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Examining the Effects of Chronic Selenium Exposure on Traditionally Used Stress Parameters in Juvenile American Alligators (Alligator mississippiensis)

Finger, John W., Jr., Hamilton, Matthew T., Kelley, Meghan D., Stacy, Nicole I., Glenn, Travis C., Tuberville, Tracey D.
Archives of environmental contamination and toxicology 2019 v.77 no.1 pp. 14-21
Alligator mississippiensis, alligators, anthropogenic activities, body condition, carnivores, coal, combustion, corticosterone, crocodiles, heterophils, juveniles, kidneys, liver, lymphocytes, pollution, selenium, selenomethionine, stress response, tail, wastes, Southeastern United States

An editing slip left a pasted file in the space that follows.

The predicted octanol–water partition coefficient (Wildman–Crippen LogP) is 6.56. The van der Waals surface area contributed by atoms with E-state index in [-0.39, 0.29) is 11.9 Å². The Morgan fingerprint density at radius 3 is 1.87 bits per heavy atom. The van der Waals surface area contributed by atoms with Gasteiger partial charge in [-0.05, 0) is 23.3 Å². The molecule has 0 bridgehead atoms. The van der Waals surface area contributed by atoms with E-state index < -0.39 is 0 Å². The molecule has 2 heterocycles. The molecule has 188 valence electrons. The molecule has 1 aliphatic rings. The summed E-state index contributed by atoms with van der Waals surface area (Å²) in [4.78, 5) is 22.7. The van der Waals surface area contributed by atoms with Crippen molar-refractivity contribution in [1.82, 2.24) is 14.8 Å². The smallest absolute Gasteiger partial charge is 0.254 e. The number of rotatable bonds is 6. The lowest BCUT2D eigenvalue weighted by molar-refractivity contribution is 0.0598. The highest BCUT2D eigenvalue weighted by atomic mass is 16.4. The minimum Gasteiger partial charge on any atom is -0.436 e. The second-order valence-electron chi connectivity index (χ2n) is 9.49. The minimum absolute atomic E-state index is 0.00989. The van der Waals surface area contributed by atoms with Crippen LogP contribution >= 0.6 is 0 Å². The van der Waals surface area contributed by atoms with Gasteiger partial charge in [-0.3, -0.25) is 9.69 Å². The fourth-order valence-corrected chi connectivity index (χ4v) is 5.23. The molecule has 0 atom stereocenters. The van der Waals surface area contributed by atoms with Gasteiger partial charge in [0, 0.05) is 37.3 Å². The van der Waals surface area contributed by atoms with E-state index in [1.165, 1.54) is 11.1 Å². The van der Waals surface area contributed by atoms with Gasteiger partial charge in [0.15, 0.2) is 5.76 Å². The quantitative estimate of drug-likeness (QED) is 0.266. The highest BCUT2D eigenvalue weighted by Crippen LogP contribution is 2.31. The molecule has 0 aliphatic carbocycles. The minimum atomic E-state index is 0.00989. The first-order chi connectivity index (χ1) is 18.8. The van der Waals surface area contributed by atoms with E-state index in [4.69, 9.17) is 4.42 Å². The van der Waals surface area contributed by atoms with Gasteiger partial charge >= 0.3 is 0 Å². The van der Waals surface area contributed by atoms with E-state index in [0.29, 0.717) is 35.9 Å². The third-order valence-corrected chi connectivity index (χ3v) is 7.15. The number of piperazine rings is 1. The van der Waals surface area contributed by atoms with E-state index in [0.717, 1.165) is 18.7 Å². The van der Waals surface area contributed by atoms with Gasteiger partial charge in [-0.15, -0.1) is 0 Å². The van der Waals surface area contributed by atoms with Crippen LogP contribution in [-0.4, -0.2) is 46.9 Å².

Environmental contaminants, such as the trace element selenium (Se), are a continuing concern to species worldwide due to their potential pathophysiological effects, including their influence on the stress response mediated through glucocorticoids (GCs; stress hormones). Environmental concentrations of Se are increasing due to anthropogenic activities, including the incomplete combustion of coal and subsequent disposal of coal combustion wastes. However, most studies examining how Se affects GCs have been focused on lower trophic organisms. The objectives of this study were to investigate the effects of long-term Se exposure on traditionally used stress parameters and to identify which of these parameters best indicate Se accumulation in liver and kidney of the American alligator (Alligator mississippiensis), a top trophic carnivore found in the southeastern United States and known to inhabit Se-containing areas. Alligators were divided into three dietary treatments and fed prey spiked with 1000 or 2000 ppm of selenomethionine (SeMet) or deionized water (control treatment) for 7 weeks. Following the 7-week treatment protocol, blood and tissue samples were obtained to measure plasma corticosterone (CORT; the main crocodilian GC), tail scute CORT, the ratio of peripheral blood heterophils (H) to lymphocytes (L) as H/L ratio, and body condition. To evaluate which parameter best indicated Se accumulation in the liver and kidney, principal component and discriminant analyses were performed. The only parameter significantly correlated with liver and kidney Se concentrations was scute CORT. Our results suggest that measurement of CORT in tail scutes compared with plasma CORT, H/L ratios, and body condition is the best indicator of Se-exposure and accumulation in crocodilians.